Publications

Press Releases

Read the latest ACOEM press releases regarding occupational and environmental medicine (OEM) issues.
Increased Physical Activity Linked to Higher Work Engagement

Even light activity may foster work engagement, health, and productivity among employees, reports a study in the July issue of Journal of Occupational and Environmental Medicine.

Iowa Physician to Lead Nation’s Largest Occupational Medicine Society

Douglas Martin, MD, has been installed as ACOEM's new president for 2022-2023. The inauguration ceremony took place at the 106th annual membership meeting held during the College’s 2022 American Occupational Health Conference in Salt Lake City, Utah.

Temperature Screening of Health Care Workers Is Ineffective

In more than 6,000 health care practitionerswho were temperature screened, a San Francisco hospital detected no COVID-19 cases. Results indicate that such screening has no utility in detecting COVID-19 or controlling its transmission reports a study in the May Journal of Occupational and Environmental Medicine.

Health Problems Increased in Office Workers During COVID 19

The health of Japanese office workers deteriorated during the first year of the COVID-19 pandemic. Even among those who were not infected, health problems increased including a higher incidence of overweight and other risks, reports a study in the April Journal of Occupational and Environmental Medicine.
 

Insomnia Linked to Lower Productivity at Work

Employees with insomnia symptoms are more likely to have reduced productivity on the job, regardless of their level of physical activity. Workers with insomnia and low physical activity had increased absenteeism, reports a study in the March Journal of Occupational and Environmental Medicine.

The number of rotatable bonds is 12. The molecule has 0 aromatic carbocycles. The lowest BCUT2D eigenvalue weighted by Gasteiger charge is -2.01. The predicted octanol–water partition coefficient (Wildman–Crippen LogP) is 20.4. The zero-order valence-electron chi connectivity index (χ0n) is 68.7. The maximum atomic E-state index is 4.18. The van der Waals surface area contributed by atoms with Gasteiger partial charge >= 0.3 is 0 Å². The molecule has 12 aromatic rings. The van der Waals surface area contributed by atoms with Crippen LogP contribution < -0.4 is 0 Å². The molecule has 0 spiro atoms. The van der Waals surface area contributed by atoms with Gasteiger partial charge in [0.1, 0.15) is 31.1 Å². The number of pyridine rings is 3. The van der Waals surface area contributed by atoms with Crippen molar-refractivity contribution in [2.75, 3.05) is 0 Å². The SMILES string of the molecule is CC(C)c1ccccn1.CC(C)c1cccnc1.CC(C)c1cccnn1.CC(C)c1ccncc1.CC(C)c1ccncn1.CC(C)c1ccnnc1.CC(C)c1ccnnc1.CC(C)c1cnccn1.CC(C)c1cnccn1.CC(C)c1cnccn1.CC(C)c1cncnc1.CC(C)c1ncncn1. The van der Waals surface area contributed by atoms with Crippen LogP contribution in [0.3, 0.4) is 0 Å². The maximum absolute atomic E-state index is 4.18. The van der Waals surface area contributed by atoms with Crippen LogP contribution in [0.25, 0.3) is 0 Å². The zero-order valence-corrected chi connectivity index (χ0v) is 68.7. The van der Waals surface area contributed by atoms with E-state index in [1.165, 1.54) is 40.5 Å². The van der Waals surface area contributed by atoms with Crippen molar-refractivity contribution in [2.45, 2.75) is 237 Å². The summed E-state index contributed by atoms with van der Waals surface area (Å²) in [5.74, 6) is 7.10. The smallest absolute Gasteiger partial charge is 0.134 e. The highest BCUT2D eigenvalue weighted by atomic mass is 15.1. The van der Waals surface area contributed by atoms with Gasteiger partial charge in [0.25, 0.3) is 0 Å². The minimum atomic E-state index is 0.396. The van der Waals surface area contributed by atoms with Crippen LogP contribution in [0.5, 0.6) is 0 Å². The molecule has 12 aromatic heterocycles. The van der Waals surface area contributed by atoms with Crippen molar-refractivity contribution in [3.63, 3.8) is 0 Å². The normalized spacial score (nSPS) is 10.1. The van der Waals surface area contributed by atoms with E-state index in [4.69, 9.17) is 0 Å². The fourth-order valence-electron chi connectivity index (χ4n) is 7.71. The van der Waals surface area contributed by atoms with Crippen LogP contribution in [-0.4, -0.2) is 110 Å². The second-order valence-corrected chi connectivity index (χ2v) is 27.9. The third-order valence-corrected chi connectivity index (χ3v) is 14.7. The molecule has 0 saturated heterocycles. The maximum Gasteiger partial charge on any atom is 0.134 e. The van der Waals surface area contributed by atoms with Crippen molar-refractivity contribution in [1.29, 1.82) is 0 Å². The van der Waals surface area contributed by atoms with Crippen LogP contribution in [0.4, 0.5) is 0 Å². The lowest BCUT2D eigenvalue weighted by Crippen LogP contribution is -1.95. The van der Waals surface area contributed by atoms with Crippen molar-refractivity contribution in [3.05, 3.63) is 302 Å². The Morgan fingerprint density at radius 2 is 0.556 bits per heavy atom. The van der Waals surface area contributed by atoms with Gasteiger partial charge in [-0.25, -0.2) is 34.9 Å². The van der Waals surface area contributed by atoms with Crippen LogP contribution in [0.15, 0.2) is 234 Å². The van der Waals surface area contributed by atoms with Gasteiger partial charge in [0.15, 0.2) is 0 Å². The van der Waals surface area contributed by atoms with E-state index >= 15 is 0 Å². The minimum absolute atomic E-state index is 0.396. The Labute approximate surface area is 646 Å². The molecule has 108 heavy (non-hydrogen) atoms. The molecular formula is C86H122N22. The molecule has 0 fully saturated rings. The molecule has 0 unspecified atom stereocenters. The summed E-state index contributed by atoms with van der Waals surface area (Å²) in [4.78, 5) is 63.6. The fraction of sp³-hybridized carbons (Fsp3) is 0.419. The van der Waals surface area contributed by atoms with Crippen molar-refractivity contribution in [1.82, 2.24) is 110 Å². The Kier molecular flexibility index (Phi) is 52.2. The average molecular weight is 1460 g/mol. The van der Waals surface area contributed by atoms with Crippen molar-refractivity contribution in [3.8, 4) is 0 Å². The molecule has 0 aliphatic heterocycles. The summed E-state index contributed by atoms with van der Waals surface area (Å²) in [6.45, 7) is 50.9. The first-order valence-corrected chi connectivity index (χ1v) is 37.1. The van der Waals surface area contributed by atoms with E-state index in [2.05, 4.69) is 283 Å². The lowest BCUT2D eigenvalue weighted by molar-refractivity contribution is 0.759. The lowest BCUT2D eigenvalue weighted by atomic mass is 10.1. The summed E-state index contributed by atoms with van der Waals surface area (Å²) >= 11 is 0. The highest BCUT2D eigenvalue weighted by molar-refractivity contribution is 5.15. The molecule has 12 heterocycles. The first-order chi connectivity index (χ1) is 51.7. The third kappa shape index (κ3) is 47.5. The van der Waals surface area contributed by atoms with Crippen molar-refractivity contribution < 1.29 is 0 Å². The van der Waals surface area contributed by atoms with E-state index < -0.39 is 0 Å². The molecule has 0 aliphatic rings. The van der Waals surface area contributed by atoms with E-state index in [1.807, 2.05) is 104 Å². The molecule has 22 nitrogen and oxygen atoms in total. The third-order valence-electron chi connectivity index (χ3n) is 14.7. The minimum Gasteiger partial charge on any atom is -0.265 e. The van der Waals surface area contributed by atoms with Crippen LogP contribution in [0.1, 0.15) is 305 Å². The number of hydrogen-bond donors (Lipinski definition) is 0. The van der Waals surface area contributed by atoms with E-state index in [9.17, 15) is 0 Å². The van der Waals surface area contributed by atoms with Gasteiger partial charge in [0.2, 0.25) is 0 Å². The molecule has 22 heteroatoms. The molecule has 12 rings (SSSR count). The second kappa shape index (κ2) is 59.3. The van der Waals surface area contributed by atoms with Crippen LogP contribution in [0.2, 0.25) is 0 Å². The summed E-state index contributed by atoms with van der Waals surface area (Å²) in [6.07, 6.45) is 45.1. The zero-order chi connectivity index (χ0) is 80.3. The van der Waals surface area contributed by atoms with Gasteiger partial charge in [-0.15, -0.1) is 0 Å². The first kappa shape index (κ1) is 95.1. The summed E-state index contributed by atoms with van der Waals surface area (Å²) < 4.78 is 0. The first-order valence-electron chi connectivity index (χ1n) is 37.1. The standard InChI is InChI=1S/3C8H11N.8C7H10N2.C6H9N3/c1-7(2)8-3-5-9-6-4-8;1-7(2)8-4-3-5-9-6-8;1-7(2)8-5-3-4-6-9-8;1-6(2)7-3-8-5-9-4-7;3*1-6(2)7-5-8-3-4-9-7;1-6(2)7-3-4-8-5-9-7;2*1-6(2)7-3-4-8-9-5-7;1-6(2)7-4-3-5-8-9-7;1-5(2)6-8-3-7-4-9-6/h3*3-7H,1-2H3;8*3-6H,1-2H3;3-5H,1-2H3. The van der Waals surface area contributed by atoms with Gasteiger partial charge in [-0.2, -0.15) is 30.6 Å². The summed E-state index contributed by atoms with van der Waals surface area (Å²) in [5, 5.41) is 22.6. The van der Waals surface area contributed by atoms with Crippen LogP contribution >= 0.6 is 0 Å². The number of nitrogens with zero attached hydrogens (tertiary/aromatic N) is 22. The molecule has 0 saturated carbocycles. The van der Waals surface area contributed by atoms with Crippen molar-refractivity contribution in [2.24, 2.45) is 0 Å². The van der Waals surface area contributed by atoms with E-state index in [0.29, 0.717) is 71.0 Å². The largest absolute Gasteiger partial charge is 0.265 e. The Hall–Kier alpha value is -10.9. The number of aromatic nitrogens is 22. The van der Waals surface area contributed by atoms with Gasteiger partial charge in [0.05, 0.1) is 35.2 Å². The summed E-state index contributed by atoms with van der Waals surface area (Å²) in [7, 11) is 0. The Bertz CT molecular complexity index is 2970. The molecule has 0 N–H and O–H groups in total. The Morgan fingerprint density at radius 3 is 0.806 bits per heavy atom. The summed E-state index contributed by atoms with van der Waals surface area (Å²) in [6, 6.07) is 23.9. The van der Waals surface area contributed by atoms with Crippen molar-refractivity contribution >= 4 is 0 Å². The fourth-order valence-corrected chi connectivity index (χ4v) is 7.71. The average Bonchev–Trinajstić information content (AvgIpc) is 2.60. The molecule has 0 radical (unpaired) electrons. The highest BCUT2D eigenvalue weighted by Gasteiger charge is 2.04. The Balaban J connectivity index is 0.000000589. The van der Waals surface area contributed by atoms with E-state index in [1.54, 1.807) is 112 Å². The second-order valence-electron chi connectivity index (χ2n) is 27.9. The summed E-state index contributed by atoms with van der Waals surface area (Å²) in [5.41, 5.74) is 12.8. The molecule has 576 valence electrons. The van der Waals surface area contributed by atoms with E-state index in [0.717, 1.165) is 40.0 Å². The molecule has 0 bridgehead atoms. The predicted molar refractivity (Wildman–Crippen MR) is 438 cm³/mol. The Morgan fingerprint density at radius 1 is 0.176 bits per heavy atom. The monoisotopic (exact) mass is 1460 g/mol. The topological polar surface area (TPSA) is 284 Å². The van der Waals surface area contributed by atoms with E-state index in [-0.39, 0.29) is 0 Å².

Height-Adjustable Desks Reduce Sitting Time for Home Workers

Effect Is Greater When Desks Are Combined With Training, Study Finds
Work-from-home employees who are provided with height-adjustable desks had reduced sitting time during the workday. This effect was even greater when desks were compined with training reports a study in the February Journal of Occupational and Environmental Medicine.
 

Low Back and Shoulder Pain and Other Physical Symptoms Increased after Abrupt Start to Telework

During emergency shutdowns in the early days of COVID-19, Japanese employees who suddenly found themselves working from home had increased rates of low back and shoulder pain and other physical symptoms. Even working form home one or two days per week increased symptoms, reports a study in the January Journal of Occupational and Environmental Medicine.
 

Closing 'Anchor Businesses' Slowed Rise in New COVID-19 Cases

A study in the December Journal of Occupational and Environmental Medicine suggests
that early in the COVID pandemic, even short-term closures decreased positive tests.

ACOEM Supports Inclusion of Work Information for USCDI v3

ACOEM has submited comments to the U.S. Department of Health and Human Services in support of including work information as core data elements for version 3 United States Core Data for Interoperability (USCDI v3).